The detached stump of the torn anterior cruciate ligament adheres to the femoral notch wall and then to the posterior cruciate ligament within 6 months from injury

Barak Haviv*, Mohamed Kittani, Lee Yaari, Ehud Rath, Snir Heller, Shai Shemesh, Mustafa Yassin

*Corresponding author for this work

Research output: Contribution to journalArticlepeer-review

Abstract

Purpose: To evaluate the progressive changes in the morphology of traumatic ruptures of the anterior cruciate ligament (ACL) over time. A secondary objective was evaluating their correlation with meniscal tears or chondral lesions. Methods: The study included one hundred and one patients who underwent ACL reconstruction surgery of the knee after a definite date of injury. The torn ACL remnant morphological pattern was assessed and classified during arthroscopy. A correlation analysis was performed between the pathological features of the remnant and the time length from injury. In addition, correlation between ACL remnant subtypes and meniscal tears or chondral lesions was evaluated. Results: At surgery there were four distinct ACL tear morphological patterns that were correlated to the time span from injury (r = 0.61, p < 0.001) and ended with scarring of the femoral remnant to the posterior cruciate ligament. The early pattern was noticed within median time of 2.6 months from injury and appeared as a separate stump with no scar tissue. The following two patterns appeared within 6 months from injury and were characterized by adhesion of scar tissue to different locations in the femoral notch. The last morphological pattern appeared as adherence of the ACL stump to the posterior cruciate ligament. This pattern was seen in some patients within 6 months from injury but was the dominant pattern later on and was also correlated with meniscal tears. Conclusions: During the first 3 months from injury the gross morphological features of the torn ACL remnant showed no scar. This phase was followed by scarring of the femoral remnant at first to the femoral notch, and eventually to the posterior cruciate ligament within 6 months from injury and later on. Therefore, further research on the healing potential of the human ACL stump and its biological environment should be focused on the first 3 months from injury. Study Design: Case series; Level of evidence, 4.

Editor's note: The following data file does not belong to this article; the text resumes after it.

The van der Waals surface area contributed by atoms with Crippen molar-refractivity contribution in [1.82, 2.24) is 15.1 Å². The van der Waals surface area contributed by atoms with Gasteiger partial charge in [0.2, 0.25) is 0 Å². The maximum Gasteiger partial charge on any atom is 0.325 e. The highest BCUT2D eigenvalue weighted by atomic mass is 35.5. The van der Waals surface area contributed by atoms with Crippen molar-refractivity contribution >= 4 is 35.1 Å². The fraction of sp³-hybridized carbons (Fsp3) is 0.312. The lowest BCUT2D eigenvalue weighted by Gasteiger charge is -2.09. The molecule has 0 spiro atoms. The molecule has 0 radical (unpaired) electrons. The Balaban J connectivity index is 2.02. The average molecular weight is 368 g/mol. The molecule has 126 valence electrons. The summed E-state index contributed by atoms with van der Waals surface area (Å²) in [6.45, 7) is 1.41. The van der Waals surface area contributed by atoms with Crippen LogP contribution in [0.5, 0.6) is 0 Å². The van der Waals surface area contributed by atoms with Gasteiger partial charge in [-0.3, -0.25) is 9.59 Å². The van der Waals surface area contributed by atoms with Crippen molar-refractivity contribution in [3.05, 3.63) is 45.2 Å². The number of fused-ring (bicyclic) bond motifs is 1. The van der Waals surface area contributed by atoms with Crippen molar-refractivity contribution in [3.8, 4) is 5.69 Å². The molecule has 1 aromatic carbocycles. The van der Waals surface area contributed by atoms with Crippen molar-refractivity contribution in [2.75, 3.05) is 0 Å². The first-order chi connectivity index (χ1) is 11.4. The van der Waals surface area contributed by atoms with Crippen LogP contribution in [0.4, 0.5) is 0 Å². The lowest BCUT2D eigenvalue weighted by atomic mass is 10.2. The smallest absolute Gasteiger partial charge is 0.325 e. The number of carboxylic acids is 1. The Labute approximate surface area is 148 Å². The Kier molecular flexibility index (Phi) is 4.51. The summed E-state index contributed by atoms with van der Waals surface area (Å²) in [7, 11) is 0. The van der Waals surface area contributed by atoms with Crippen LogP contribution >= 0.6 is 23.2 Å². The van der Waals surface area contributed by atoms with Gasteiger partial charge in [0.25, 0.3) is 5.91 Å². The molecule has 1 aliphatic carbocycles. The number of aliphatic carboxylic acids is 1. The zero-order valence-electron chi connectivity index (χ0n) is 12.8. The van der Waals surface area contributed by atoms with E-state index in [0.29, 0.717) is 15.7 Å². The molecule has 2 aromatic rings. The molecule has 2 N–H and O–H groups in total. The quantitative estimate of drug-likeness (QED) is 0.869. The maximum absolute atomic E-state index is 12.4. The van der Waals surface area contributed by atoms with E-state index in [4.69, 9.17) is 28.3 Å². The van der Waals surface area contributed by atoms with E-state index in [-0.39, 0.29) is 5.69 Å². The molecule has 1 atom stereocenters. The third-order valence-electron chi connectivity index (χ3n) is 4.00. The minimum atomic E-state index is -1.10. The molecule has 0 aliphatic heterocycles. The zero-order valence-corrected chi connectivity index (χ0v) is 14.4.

Original languageEnglish
Pages (from-to)2653-2658
Number of pages6
JournalKnee Surgery, Sports Traumatology, Arthroscopy
Volume27
Issue number8
DOIs
StatePublished - 1 Aug 2019

Keywords

  • ACL
  • Anterior cruciate ligament
  • Crain
  • Morphology
  • Rupture
  • Tear
  • Time

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